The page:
Virtual school challenges students with learning disabilities


Anna Rachwalski

Students with learning disabilities have to combat many mental challenges with virtual learning.

Maddie Shaw

A student sits at their desk, eyes strained from looking at her computer. While struggling to keep up with assignments learning virtually, there is another obstacle holding her back: her learning disability. 

Not only does she not have a physical interaction with her teachers, she must also work harder to understand and complete her school work.  Difficulty staying focused, a lack of motivation, and headaches are only some of the effects shown from long stints of virtual learning.

 In students like sophomore Ava Likins who have learning disabilities such as attention-deficit/hyperactivity disorder (ADHD) and dyslexia, these effects may be amplified.

Grady has been using the Zoom platform for all online classes. Likins, who was recently diagnosed with ADHD, believes the speed of learning has become much faster because of Zoom.

“I think the pace of an online class is faster,” Likins said. “The teachers don’t stop to take breaks as much as they would in a regular classroom.”

Some students with learning disabilities feel as though their physical side effects have worsened due to virtual learning. Sophomore Catherine Sands battles with dyslexia and believes her symptoms are more pronounced now.

“Headaches have always been a thing I’ve struggled with,” Sands said. “They do get a little worse online because you’re staring at a computer, and that makes everyone’s head hurt, so my pain is just a little more amplified.”

In a  traditional classroom, teachers are expected to adjust to the needs of students with learning disabilities. Likins thinks teachers are having a harder time providing original help in an online environment.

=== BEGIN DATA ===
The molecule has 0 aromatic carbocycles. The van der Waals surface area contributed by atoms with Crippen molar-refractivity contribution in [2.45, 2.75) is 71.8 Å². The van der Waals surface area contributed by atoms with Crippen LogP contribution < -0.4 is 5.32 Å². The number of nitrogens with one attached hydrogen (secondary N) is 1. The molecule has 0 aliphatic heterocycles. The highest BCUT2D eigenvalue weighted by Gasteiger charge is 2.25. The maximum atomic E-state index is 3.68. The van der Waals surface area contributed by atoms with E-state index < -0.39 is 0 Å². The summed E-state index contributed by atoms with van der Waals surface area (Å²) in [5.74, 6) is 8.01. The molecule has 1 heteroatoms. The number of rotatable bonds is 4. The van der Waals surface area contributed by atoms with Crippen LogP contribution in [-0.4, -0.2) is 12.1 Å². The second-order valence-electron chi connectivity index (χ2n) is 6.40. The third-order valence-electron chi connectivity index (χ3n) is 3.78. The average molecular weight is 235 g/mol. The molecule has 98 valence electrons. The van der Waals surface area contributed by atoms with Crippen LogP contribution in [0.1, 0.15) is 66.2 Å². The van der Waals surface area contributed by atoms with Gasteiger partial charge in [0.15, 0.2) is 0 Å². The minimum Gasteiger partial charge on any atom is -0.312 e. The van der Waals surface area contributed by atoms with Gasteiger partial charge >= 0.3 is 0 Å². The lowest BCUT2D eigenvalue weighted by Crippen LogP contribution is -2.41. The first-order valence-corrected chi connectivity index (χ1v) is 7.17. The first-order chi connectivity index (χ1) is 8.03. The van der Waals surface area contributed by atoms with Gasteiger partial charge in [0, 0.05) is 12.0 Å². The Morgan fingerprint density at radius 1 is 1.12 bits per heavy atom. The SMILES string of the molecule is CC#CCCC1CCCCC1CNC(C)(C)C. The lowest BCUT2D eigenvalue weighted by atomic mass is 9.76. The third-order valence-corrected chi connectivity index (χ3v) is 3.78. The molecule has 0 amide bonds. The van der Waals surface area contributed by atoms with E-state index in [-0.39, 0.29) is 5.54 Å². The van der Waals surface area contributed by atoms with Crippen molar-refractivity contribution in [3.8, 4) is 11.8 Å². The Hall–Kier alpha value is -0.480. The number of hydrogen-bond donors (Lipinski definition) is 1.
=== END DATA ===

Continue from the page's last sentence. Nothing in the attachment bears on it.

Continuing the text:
“Online classes aren’t very interactive, so it can be harder for teachers to check in on us,” Likins said. “I feel like a lot of kids have ADHD, so teachers should be more aware of it for the sake of all the kids who have it. Teachers just have to be patient and realize that not everyone is going to get it on the first try.”

Special education teacher Kimberly Walker Portee has struggled to explain to her students how to operate the different functions of Zoom. Zoom allows students to give reactions such as raising your hand or giving a thumbs-up, and Walker Portee believes these functions are very useful.

“Because Zoom was new for everyone, there were some things that I had to learn and that the parents had to learn,” Walker Portee said. “I think Zoom is great, but for students with disabilities, it may be a little challenging because if I want them to have remote control access, they have to be able to accept that or send me a request. There are things like that that I thought were great because they can still interact, but when I realized that there were different pop-ups or extra steps that they had to do, I had to figure out how to teach them this.”

Despite Zoom’s challenges, there are some activities that can be simplified through the platform. Zoom allows teachers to share their screens and teachers can see individual students’ reactions to certain assignments.

“I think it’s easier when we show them short snippets or short videos,” Walker Portee said. “We can then question them in a yes or no manner or by telling them to put their thumbs up or down.”

Some students with learning disabilities are choosing to look on the positive side as they adjust to new norms. 

“It is less awkward online,” Sands said. “At school, I would have to be pulled out of my regular class for certain tests, and it would be some teacher I hadn’t really met before that would come into the class and shout my name over everybody. It felt like everyone was looking at me and wondering where I was going, but they don’t have to do that for online.”

While online learning may be difficult, Walker Portee believes for the safety of all students during the COVID-19 pandemic, it should continue. 

“I want us to be safe, and I think it’s so important that we be safe.” Walker Portee said. “We have to realize many students with disabilities take medications that wear on their immune system. And if teachers get sick, we can’t teach from the grave.”